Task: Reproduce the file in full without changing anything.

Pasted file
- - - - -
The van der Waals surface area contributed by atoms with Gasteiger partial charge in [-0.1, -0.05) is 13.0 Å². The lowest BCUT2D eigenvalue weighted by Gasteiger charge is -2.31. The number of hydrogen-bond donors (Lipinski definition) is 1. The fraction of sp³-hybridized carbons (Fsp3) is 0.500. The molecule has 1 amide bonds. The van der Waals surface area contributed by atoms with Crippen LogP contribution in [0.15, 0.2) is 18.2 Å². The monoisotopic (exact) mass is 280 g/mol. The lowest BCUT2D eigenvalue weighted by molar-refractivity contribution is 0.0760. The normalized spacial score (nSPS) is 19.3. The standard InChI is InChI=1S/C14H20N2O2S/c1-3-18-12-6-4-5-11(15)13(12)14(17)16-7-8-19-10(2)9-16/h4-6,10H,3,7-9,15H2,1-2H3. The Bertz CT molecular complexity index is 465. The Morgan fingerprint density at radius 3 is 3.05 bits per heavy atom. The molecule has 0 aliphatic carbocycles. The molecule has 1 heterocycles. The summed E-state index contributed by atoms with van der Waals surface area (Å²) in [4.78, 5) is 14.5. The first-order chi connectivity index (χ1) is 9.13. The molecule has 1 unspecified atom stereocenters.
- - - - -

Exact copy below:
The van der Waals surface area contributed by atoms with Gasteiger partial charge in [-0.1, -0.05) is 13.0 Å². The lowest BCUT2D eigenvalue weighted by Gasteiger charge is -2.31. The number of hydrogen-bond donors (Lipinski definition) is 1. The fraction of sp³-hybridized carbons (Fsp3) is 0.500. The molecule has 1 amide bonds. The van der Waals surface area contributed by atoms with Crippen LogP contribution in [0.15, 0.2) is 18.2 Å². The monoisotopic (exact) mass is 280 g/mol. The lowest BCUT2D eigenvalue weighted by molar-refractivity contribution is 0.0760. The normalized spacial score (nSPS) is 19.3. The standard InChI is InChI=1S/C14H20N2O2S/c1-3-18-12-6-4-5-11(15)13(12)14(17)16-7-8-19-10(2)9-16/h4-6,10H,3,7-9,15H2,1-2H3. The Bertz CT molecular complexity index is 465. The Morgan fingerprint density at radius 3 is 3.05 bits per heavy atom. The molecule has 0 aliphatic carbocycles. The molecule has 1 heterocycles. The summed E-state index contributed by atoms with van der Waals surface area (Å²) in [4.78, 5) is 14.5. The first-order chi connectivity index (χ1) is 9.13. The molecule has 1 unspecified atom stereocenters.